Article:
Gore Pass, el. 9524, was named for Sir Charles Gore, who mounted a monumental "hunt" to the American West during the 1850s. Gore spent considerable time in the area, and gave his name to the Pass, a mountain range, and a canyon.

Milner Pass, el. 10759, was named for T.J. Milner, and accomplished civil engineer for railroads and street car lines.

Muddy Pass, el. 8772, bears the name of Big Muddy Creek, a tributary of the Colorado River, with reference to the muddy appearance of the waters during the spring runoff and storms.

Rabbit Ears Pass, el. 9426, refers to Rabbit Ears Peak, whose outcroppings somewhat resemble a rabbit's ears.

Willow Creek Pass, el 10850, is named for the stream, and almost certainly for the willow bushes that line the banks of the stream. The pass was a well known Indian trail, and became a road in the early 1900s.

Source: Eichler, George R. Colorado Place Names. Boulder: Johnson Publishing, 1977.

Topic:

Regions

Grand County has a stunning variety of terrain, landscapes and distinctive regions.  The county encompasses 1869 square miles with almost 68% of the land is managed by the U.S. Forest Service, the Bureau of Land Management or the National Park Service. The Continental Divide marks the northern and western boundary of the county and the county is also the headwaters of the Colorado River.  Regions have been established by proximity to water sources (The Troublesome, The Muddy, The Blue, and Three Lakes) or by their geographic features (Middle Park, Church Park, and the Fraser Valley).

Topic: Water

Grand Lake

Grand Lake is Colorado's largest natural lake.  The clear blue waters are surrounded by magnificent mountain scenery and a haunting Indian legend.  

Judge Joseph L. Wescott, an early white settler, wrote a poem about a Ute story he heard from an Indian camping at the lake in 1867.  One summer Utes were camping on the shores of Grand Lake when they were suddenly attacked by an enemy tribe of the Arapahoe.  As the brave Ute warriors began fighting, the squaws and papooses hurried onto a raft for safety, pushing the raft to the middle of the lake. As the battle continued, a treacherous wind overturned the raft and all the women and children drowned.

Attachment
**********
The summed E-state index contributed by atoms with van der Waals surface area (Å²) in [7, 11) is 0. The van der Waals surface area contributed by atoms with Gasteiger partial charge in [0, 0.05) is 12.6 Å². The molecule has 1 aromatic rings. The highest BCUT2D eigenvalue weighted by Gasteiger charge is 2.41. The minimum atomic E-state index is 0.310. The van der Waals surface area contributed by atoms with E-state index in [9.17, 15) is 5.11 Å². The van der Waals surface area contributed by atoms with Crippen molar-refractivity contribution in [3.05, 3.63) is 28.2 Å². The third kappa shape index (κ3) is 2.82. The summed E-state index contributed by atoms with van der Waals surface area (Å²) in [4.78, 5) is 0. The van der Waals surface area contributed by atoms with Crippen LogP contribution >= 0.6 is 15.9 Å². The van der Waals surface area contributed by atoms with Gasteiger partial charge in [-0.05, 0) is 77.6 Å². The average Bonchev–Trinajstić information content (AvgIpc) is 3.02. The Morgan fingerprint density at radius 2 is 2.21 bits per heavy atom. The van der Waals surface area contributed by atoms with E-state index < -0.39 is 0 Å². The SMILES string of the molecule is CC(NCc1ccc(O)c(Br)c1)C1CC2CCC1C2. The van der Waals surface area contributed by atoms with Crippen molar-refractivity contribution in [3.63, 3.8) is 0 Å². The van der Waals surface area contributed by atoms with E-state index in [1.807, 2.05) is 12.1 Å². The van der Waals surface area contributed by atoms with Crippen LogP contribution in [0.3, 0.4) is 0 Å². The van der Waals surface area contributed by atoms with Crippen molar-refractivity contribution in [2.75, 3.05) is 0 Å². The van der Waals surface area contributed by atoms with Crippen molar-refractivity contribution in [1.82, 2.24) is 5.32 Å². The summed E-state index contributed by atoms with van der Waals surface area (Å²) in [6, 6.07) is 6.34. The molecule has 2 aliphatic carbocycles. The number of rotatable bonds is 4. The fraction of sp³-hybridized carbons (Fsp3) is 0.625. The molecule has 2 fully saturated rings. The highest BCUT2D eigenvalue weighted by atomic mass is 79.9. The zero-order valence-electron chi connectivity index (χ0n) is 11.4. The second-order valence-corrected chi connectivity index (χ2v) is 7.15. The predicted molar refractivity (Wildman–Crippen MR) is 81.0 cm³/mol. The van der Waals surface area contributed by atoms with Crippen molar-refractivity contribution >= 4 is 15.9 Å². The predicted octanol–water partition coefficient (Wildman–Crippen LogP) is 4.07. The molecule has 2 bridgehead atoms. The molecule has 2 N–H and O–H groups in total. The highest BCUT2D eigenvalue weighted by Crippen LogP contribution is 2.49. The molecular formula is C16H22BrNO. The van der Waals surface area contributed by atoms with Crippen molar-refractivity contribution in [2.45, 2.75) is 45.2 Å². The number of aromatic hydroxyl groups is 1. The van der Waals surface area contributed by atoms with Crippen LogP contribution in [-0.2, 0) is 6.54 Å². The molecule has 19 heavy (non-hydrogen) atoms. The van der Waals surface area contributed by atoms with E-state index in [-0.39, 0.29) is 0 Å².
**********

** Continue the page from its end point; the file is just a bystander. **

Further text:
It is said that you can see ghostly forms in the morning mist rising from the lake and hear the wailing of the women and children beneath the winter ice.

Topic: Skiing

Winter Carnivals

Carl Howelsen, a ski jumping champion in his native Norway, came to Denver to pursue a career as a stonemason in the early years of the 20th Century.  He amused himself and others by demonstrating ski-jumping in the foothills of Denver. 

In 1911, Howelson went to Hot Sulphur Springs, where he taught locals such as Horace Button the art of jumping.  Under Howelson's leadership, the first winter carnival west of the Mississippi Rover was held there on February 10-12.  According to the Middle Park Times, "Never before in the history of the Territory and State of Colorado has such an event even been contemplated, much less held!".

Norwegian immigrants Howelson, Angell Schmidt of Denver and Gunnar Dahles of Williams Fork (Grand County) all staged jumping competitions during the carnival.  There were also skating and tobogganing events and a Grand Ball.  Hot Sulphur Springs continued holding Winter Carnivals annually until World War II, when they were discontinued until the 100th anniversary celebration, called the Grand Winter Sports Carnival scheduled for December 30, 2011-February 11, 2012.

Topic: Regions

Church Park

George Henry Church and his brother John had a substantial ranch in Jefferson Country, prior to Colorado Statehood.  When the Timber and Stone Act of 1878 was passed, it permitted the purchase of land unfit for agriculture for $2.50 an acre.  Thus the Church brothers obtained land in Middle Park for summer grazing.  They would move their cattle into the Park by driving them over the Rollins Pass.   The area they used is just west of the town of Fraser and became known as Church Park.

In 1910, the Church Ditch was created to divert water across the Continental Divide for irrigation.  The remains of this early trans-mountain project can still be seen today at mile marker 241.5 on U.S. Highway 40.

Topic: Biographies

Isabella Bird